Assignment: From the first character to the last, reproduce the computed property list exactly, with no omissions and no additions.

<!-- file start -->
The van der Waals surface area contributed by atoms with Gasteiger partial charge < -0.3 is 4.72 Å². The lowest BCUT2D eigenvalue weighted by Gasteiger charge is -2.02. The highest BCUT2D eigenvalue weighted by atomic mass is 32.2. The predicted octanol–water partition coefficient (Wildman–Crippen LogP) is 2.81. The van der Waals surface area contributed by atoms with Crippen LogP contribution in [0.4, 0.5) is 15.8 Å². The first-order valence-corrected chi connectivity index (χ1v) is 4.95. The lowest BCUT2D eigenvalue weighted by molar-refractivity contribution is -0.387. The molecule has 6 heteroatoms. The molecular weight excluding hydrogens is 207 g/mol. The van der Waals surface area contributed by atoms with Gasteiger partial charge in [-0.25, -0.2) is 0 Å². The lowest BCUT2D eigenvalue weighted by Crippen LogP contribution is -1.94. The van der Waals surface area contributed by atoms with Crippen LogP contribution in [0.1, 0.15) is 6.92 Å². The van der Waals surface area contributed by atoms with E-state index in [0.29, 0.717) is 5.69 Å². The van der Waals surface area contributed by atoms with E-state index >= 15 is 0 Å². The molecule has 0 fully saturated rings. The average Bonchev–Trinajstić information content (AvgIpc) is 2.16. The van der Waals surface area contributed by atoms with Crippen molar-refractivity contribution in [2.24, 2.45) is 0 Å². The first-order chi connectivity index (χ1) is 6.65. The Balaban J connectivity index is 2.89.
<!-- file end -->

The van der Waals surface area contributed by atoms with Gasteiger partial charge < -0.3 is 4.72 Å². The lowest BCUT2D eigenvalue weighted by Gasteiger charge is -2.02. The highest BCUT2D eigenvalue weighted by atomic mass is 32.2. The predicted octanol–water partition coefficient (Wildman–Crippen LogP) is 2.81. The van der Waals surface area contributed by atoms with Crippen LogP contribution in [0.4, 0.5) is 15.8 Å². The first-order valence-corrected chi connectivity index (χ1v) is 4.95. The lowest BCUT2D eigenvalue weighted by molar-refractivity contribution is -0.387. The molecule has 6 heteroatoms. The molecular weight excluding hydrogens is 207 g/mol. The van der Waals surface area contributed by atoms with Gasteiger partial charge in [-0.25, -0.2) is 0 Å². The lowest BCUT2D eigenvalue weighted by Crippen LogP contribution is -1.94. The van der Waals surface area contributed by atoms with Crippen LogP contribution in [0.1, 0.15) is 6.92 Å². The van der Waals surface area contributed by atoms with E-state index in [0.29, 0.717) is 5.69 Å². The van der Waals surface area contributed by atoms with E-state index >= 15 is 0 Å². The molecule has 0 fully saturated rings. The average Bonchev–Trinajstić information content (AvgIpc) is 2.16. The van der Waals surface area contributed by atoms with Crippen molar-refractivity contribution in [2.24, 2.45) is 0 Å². The first-order chi connectivity index (χ1) is 6.65. The Balaban J connectivity index is 2.89.